CTC UP allowed you to elect not to receive advance Child Tax Credit payments by unenrolling.  You also could update your income, your bank account information, and change your address. Updates made by 11:59 pm Eastern Time on November 29 were reflected in the monthly payment scheduled for December 15.

A14. The IRS has urged everyone to be on the lookout for scam artists trying to use advance Child Tax Credit payments as a cover for schemes to steal personal information and money. The IRS doesn't initiate contact by email, text messages, or social media channels to request personal or financial information – even information related to advance Child Tax Credit payments. Also, watch out for emails with attachments or links claiming to have special information about advance Child Tax Credit payments or refunds of the Child Tax Credit.

If you receive a suspicious IRS-related email, see Report Phishing and Online Scams for additional information.

A15. The IRS has materials and information that can be easily shared by social media, email, and other methods. The IRS urges employers, community groups, non-profits, associations, education groups, and anyone else with connections to people with children to share this critical information about advance Child Tax Credit payments and the Child Tax Credit expansions for the 2021 tax year. You can find materials to share at 2021 Child Tax Credit and Advance Child Tax Credit Payments: Resources and Guidance.

In advance of the 2022 tax filing season, the IRS will continue to provide materials on how to claim the 2021 Child Tax Credit, as well as how to reconcile your advance Child Tax Credit payments with the amount of 2021 Child Tax Credit for which you are eligible.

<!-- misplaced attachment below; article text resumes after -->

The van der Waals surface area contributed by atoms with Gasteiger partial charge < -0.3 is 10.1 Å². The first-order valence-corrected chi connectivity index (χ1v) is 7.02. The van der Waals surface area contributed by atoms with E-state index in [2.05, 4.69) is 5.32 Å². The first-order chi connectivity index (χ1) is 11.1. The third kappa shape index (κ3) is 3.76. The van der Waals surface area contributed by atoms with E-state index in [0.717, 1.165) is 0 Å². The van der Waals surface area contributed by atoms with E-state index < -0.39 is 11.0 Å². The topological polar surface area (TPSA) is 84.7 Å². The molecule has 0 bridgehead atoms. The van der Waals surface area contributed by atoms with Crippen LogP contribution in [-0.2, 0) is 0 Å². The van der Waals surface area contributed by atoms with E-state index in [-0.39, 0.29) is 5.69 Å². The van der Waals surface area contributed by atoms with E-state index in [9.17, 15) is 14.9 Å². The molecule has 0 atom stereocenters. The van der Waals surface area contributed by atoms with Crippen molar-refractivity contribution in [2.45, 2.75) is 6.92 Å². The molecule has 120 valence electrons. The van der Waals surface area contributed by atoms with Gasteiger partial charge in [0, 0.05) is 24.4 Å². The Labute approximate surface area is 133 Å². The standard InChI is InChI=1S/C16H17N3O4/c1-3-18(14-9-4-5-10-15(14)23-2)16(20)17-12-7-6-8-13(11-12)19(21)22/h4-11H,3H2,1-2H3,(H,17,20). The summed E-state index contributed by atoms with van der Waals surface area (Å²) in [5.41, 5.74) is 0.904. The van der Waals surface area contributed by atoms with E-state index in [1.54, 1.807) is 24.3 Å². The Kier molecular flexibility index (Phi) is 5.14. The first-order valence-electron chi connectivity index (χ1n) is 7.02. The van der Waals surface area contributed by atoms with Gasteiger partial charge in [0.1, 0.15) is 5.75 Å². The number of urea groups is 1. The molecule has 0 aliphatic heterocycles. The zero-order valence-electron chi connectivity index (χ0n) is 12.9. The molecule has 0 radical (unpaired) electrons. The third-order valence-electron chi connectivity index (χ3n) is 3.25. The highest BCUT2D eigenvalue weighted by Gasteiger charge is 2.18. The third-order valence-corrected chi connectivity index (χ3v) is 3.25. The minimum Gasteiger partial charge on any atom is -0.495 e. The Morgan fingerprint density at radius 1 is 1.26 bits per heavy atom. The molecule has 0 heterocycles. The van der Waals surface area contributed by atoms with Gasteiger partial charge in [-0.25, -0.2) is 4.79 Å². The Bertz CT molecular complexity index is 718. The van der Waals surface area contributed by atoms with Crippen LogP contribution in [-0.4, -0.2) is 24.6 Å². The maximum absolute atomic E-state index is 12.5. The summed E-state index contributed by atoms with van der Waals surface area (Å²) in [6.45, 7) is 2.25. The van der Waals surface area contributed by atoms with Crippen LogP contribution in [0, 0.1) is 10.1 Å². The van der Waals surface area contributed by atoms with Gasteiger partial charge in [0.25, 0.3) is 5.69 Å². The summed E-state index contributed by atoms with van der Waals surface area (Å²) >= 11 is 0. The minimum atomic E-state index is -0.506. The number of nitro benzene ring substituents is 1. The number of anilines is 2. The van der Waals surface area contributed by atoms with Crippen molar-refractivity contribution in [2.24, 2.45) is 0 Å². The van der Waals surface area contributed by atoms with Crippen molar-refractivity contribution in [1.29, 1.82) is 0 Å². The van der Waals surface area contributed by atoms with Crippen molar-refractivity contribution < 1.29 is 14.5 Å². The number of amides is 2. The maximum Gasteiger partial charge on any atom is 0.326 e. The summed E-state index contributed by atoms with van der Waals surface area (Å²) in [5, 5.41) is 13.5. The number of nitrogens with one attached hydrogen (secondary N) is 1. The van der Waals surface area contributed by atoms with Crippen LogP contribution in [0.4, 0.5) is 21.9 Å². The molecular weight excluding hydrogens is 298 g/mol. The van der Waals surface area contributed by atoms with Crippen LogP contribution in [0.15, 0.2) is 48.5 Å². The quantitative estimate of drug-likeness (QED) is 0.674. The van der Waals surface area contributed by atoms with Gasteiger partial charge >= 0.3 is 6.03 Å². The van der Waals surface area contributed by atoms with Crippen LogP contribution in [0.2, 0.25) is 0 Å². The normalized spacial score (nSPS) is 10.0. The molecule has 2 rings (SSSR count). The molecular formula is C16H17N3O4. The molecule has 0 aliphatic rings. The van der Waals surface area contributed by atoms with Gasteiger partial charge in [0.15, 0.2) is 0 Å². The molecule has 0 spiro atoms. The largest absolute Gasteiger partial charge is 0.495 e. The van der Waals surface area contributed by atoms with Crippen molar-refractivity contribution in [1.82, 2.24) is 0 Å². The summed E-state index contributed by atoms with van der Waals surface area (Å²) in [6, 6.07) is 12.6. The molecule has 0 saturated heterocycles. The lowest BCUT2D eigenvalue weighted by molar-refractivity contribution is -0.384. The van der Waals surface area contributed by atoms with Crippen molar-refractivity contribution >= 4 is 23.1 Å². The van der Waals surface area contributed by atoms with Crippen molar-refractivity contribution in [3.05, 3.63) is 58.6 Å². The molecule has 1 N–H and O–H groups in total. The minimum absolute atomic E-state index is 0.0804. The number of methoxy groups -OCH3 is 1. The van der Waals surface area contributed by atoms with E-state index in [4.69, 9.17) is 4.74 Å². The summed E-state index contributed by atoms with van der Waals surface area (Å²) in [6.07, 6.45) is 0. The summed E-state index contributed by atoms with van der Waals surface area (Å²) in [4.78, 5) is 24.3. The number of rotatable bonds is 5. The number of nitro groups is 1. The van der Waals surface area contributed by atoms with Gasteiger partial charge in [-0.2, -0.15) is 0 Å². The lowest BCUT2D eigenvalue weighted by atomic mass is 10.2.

For more information regarding how to reconcile your advance Child Tax Credit payments with your Child Tax Credit on your 2021 tax return, see Topic H: Reconciling Your Advance Child Tax Credit Payments on Your 2021 Tax Return.

Disbursement of advance Child Tax Credit payments began in July and continued on a monthly basis through December 2021, generally based on the information contained in your 2019 or 2020 federal income tax return.  If you are eligible for the Child Tax Credit, but did not receive advance Child Tax Credit payments, you can claim the full credit amount when you file your 2021 tax return during the 2022 tax filing season.

A16. Updates made by 11:59 pm Eastern Time on November 29 were reflected in the monthly payment disbursed in December. Updates to the number of qualifying children or filing status should be made when you file your 2021 tax return.

*Date You Can Make Changes What You Can Do
June 21
  • Find out if you're eligible
  • Unenroll from payments
  • See a list of your payments
June 30
  • Make changes to your bank information for your payments beginning in August
August 20
  • Make changes to your address
November 1
  • Make changes to your income
November 29
  • Final date to update information on CTC UP to impact advance Child Tax Credit payments disbursed in December. 
  • Child Tax Credit Update Portal available in Spanish

* Dates subject to change